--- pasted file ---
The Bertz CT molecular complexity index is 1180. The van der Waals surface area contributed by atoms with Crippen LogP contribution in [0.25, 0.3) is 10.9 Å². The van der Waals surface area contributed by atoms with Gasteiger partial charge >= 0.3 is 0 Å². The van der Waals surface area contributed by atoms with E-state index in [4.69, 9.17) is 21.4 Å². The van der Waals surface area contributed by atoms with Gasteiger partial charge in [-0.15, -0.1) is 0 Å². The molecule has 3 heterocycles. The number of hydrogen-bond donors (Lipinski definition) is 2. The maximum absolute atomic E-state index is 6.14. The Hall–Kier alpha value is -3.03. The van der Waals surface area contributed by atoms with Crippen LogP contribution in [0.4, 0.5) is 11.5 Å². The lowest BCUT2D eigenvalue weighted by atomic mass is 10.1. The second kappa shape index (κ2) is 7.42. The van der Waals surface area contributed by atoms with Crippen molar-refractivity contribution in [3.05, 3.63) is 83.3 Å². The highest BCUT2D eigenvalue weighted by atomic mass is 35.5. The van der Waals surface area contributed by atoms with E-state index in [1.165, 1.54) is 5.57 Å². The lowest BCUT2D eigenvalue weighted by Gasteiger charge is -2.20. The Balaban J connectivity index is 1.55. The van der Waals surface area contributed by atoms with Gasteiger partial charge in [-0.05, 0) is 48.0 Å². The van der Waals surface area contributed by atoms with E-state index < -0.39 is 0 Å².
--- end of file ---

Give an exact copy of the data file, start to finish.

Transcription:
The Bertz CT molecular complexity index is 1180. The van der Waals surface area contributed by atoms with Crippen LogP contribution in [0.25, 0.3) is 10.9 Å². The van der Waals surface area contributed by atoms with Gasteiger partial charge >= 0.3 is 0 Å². The van der Waals surface area contributed by atoms with E-state index in [4.69, 9.17) is 21.4 Å². The van der Waals surface area contributed by atoms with Gasteiger partial charge in [-0.15, -0.1) is 0 Å². The molecule has 3 heterocycles. The number of hydrogen-bond donors (Lipinski definition) is 2. The maximum absolute atomic E-state index is 6.14. The Hall–Kier alpha value is -3.03. The van der Waals surface area contributed by atoms with Crippen LogP contribution in [0.4, 0.5) is 11.5 Å². The lowest BCUT2D eigenvalue weighted by atomic mass is 10.1. The second kappa shape index (κ2) is 7.42. The van der Waals surface area contributed by atoms with Crippen molar-refractivity contribution in [3.05, 3.63) is 83.3 Å². The highest BCUT2D eigenvalue weighted by atomic mass is 35.5. The van der Waals surface area contributed by atoms with E-state index in [1.165, 1.54) is 5.57 Å². The lowest BCUT2D eigenvalue weighted by Gasteiger charge is -2.20. The Balaban J connectivity index is 1.55. The van der Waals surface area contributed by atoms with Gasteiger partial charge in [-0.05, 0) is 48.0 Å². The van der Waals surface area contributed by atoms with E-state index < -0.39 is 0 Å².